“The secondary M&A market is quite strong,” confirms Stergoulis. “There is a lot of institutional money out there looking for a home because of the low interest rate environment. Some may want construction risk and the resulting higher risk-weighted returns but others will not take the risk at all and want operating projects. There is also enormous liquidity in the debt market, which is driving refinancing activity.”
While the growth in renewables work outside Europe may not be nosediving, it’s certainly not as booming as when the market was at its peak some five years ago. For this reason many firms have taken strides to capitalise on their European renewables expertise by either expanding into new non-European markets or expanding into high-growth adjacent sectors.
Eversheds is a good example. “Five years ago I realised we had to identify the rapidly growing markets outside the UK and outside Europe because we could see the UK and wider European market being subject to political risk,” says Michelle T Davies, head of Eversheds’ clean energy and sustainability group. “At the time Saudi Arabia launched a significant 54GW solar program. We invested a significant amount of time focusing on accessing this market and developing new client relationships. Sadly, the Saudi market failed to proceed for various reasons but by then many of our clients were simply looking to opportunities close by and invested in Jordan’s new programme where we successfully advised them on 80 per cent of the first round of solar projects in the country.”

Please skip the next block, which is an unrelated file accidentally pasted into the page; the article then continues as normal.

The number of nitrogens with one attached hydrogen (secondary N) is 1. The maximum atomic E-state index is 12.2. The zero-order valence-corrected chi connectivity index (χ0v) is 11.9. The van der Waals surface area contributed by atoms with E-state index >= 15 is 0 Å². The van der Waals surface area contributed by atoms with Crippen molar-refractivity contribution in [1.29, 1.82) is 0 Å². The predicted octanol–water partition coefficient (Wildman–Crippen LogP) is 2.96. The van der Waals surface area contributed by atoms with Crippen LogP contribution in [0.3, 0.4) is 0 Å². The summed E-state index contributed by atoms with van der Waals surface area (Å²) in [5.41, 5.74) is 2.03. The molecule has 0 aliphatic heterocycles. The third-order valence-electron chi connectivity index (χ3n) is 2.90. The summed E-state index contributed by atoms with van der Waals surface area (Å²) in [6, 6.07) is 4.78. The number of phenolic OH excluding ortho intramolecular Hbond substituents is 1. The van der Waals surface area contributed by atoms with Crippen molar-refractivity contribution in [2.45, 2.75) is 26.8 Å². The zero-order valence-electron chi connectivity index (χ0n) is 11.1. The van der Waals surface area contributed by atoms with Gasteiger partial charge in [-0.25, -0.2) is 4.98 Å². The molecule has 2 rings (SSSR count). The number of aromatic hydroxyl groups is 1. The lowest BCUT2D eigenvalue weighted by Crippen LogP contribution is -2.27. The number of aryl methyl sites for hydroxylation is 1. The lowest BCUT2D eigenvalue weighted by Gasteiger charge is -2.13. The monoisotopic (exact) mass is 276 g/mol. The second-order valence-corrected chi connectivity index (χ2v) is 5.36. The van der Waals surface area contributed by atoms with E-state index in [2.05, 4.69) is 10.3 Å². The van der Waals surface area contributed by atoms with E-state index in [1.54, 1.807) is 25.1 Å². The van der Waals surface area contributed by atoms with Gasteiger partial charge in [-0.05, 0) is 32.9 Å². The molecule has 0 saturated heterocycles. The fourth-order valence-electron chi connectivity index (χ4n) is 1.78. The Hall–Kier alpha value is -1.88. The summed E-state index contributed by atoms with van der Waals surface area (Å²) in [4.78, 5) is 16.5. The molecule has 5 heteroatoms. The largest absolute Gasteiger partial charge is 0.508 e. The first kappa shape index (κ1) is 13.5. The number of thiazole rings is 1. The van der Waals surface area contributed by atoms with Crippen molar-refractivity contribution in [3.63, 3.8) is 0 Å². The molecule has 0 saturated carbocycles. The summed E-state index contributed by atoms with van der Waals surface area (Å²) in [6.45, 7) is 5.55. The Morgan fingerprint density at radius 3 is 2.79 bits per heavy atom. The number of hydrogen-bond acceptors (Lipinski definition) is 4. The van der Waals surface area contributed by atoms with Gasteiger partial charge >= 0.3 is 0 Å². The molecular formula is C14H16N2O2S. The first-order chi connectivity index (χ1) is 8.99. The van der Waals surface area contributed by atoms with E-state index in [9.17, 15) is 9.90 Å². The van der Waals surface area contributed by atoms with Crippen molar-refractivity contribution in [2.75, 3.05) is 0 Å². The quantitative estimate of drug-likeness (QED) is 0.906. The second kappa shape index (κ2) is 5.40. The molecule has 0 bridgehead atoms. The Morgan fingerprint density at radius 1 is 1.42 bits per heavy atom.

Other firms latched onto the huge growth in sub-Saharan Africa. Norton Rose Fulbright for example has carved out a dominant position in South Africa and has advised on three project finance transactions in South Africa and one in Morocco in 2015. Meanwhile Allen & Overy advised on four renewables financing deals in Uganda and two in Morocco in 2015.
But building an international renewables presence is not just a defensive strategy to make up for a downturn in activity in firms’ home jurisdiction. It is also a way to ensure winning work with the international investors that are increasingly targeting renewable energy investments.
“Renewables is fundamentally a local business because even if it achieves grid parity the power market is very domestic, much more so than the oil and gas industry,” says John Pickett, a partner at Linklaters.